But is the issue really that we haven’t found the “right” energy policy?

“We’re not lacking for energy plans,” Grumet said during his interview with Gwen Ifill. “What we have been lacking is the ability to create goals that have real consensus, to have metrics, so we can figure out whether we’re making progress or not, and have real accountability.

“It’s keeping track of those plans over time that our democracy is not really well-designed for.”

As I wrote on this page in January, “Another round of energy legislation isn’t the answer. Instead, we need a national dialogue that forges consensus on the energy future we are trying to build.”

What do you think the nation’s energy goals should be?

In an op-ed published by Politico after the president’s speech, noted energy author Robert Bryce proposed one that I like: “Pledge to make energy as cheap, abundant and reliable as possible.”

Unfortunately, as the president correctly noted, the United States doesn’t talk about energy until there is a crisis and politicians are under pressure to act. And when they do act, the proposed solutions reflect their constituencies and ideological bent. It’s also true that there are structural issues in our democracy that make sustained progress difficult.

But I don’t think the task is impossible. And AAPG members are uniquely qualified to contribute to a national discussion on energy.

How could you personally facilitate this conversation within your sphere of influence?

Comments (0)


See Also: CD DVD

Desktop /Portals/0/images/_site/AAPG-newlogo-vertical-morepadding.jpg?width=50&h=50&mode=crop&anchor=middlecenter&quality=90amp;encoder=freeimage&progressive=true 4512 CD-DVD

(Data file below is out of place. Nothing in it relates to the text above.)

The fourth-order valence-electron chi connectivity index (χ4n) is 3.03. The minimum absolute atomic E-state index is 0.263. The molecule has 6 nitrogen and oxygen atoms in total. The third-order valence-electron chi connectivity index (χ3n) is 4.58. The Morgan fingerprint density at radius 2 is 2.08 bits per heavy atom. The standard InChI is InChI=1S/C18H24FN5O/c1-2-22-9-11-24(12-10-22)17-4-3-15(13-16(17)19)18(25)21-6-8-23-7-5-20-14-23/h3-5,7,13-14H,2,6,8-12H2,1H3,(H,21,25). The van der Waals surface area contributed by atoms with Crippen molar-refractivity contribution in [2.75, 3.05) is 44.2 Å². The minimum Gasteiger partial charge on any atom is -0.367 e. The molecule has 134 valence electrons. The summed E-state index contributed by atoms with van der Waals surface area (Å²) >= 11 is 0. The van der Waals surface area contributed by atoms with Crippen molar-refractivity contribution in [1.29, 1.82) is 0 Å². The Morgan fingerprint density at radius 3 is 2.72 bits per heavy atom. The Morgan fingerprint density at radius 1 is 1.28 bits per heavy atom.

Desktop /Portals/0/images/_site/AAPG-newlogo-vertical-morepadding.jpg?width=50&h=50&mode=crop&anchor=middlecenter&quality=90amp;encoder=freeimage&progressive=true 4053 CD-DVD
Desktop /Portals/0/images/_site/AAPG-newlogo-vertical-morepadding.jpg?width=50&h=50&mode=crop&anchor=middlecenter&quality=90amp;encoder=freeimage&progressive=true 3981 CD-DVD

See Also: DL Abstract

The Gulf of Mexico (GOM) is the 9th largest body of water on earth, covering an area of approximately 1.6 million km2 with water depths reaching 4,400 m (14,300’). The basin formed as a result of crustal extension during the early Mesozoic breakup of Pangaea. Rifting occurred from the Late Triassic to early Middle Jurassic. Continued extension through the Middle Jurassic combined with counter-clockwise rotation of crustal blocks away from North America produced highly extended continental crust in the subsiding basin center. Subsidence eventually allowed oceanic water to enter from the west leading to thick, widespread, evaporite deposition. Seafloor spreading initiated in the Late Jurassic eventually splitting the evaporite deposits into northern (USA) and southern (Mexican) basins. Recent work suggests that this may have been accomplished by asymmetric extension, crustal delamination, and exposure of the lower crust or upper mantle rather than true sea floor spreading (or it could be some combination of the two).
Desktop /Portals/0/images/_site/AAPG-newlogo-vertical-morepadding.jpg?width=50&h=50&mode=crop&anchor=middlecenter&quality=90amp;encoder=freeimage&progressive=true 844 DL Abstract

See Also: Workshop

This workshop is the outgrowth of continued cooperation between AAPG & EAGE to develop a series of multi-disciplined gatherings dedicated to understanding, completing & producing tight sandstone & carbonate reservoirs.

Desktop /Portals/0/PackFlashItemImages/WebReady/third-eage-aapg-workshop-hero.jpg?width=50&h=50&mode=crop&anchor=middlecenter&quality=90amp;encoder=freeimage&progressive=true 13097 Workshop